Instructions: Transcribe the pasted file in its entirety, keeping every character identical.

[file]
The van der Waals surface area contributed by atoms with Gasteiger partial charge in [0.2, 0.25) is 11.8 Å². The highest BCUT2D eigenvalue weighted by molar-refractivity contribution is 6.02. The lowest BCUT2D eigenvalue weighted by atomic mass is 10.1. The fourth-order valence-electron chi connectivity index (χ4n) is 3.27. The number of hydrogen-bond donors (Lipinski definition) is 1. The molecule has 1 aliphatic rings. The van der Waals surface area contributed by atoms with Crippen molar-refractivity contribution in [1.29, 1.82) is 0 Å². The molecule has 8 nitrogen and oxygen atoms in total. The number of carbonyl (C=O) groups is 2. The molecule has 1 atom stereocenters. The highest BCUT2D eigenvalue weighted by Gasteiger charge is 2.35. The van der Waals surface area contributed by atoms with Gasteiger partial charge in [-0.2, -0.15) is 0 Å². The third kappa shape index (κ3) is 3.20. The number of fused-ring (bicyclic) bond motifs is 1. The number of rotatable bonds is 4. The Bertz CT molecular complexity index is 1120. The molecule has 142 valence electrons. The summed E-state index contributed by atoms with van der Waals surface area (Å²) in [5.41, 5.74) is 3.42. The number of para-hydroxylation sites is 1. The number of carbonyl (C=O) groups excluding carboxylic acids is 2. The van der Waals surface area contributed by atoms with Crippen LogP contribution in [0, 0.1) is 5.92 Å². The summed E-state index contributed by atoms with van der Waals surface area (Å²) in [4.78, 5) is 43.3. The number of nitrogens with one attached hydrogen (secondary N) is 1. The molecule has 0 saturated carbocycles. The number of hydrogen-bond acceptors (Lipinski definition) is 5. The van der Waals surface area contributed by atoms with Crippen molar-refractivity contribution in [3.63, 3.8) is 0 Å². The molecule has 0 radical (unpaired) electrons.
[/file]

The van der Waals surface area contributed by atoms with Gasteiger partial charge in [0.2, 0.25) is 11.8 Å². The highest BCUT2D eigenvalue weighted by molar-refractivity contribution is 6.02. The lowest BCUT2D eigenvalue weighted by atomic mass is 10.1. The fourth-order valence-electron chi connectivity index (χ4n) is 3.27. The number of hydrogen-bond donors (Lipinski definition) is 1. The molecule has 1 aliphatic rings. The van der Waals surface area contributed by atoms with Crippen molar-refractivity contribution in [1.29, 1.82) is 0 Å². The molecule has 8 nitrogen and oxygen atoms in total. The number of carbonyl (C=O) groups is 2. The molecule has 1 atom stereocenters. The highest BCUT2D eigenvalue weighted by Gasteiger charge is 2.35. The van der Waals surface area contributed by atoms with Gasteiger partial charge in [-0.2, -0.15) is 0 Å². The third kappa shape index (κ3) is 3.20. The number of fused-ring (bicyclic) bond motifs is 1. The number of rotatable bonds is 4. The Bertz CT molecular complexity index is 1120. The molecule has 142 valence electrons. The summed E-state index contributed by atoms with van der Waals surface area (Å²) in [5.41, 5.74) is 3.42. The number of para-hydroxylation sites is 1. The number of carbonyl (C=O) groups excluding carboxylic acids is 2. The van der Waals surface area contributed by atoms with Crippen LogP contribution in [0, 0.1) is 5.92 Å². The summed E-state index contributed by atoms with van der Waals surface area (Å²) in [4.78, 5) is 43.3. The number of nitrogens with one attached hydrogen (secondary N) is 1. The molecule has 0 saturated carbocycles. The number of hydrogen-bond acceptors (Lipinski definition) is 5. The van der Waals surface area contributed by atoms with Crippen molar-refractivity contribution in [3.63, 3.8) is 0 Å². The molecule has 0 radical (unpaired) electrons.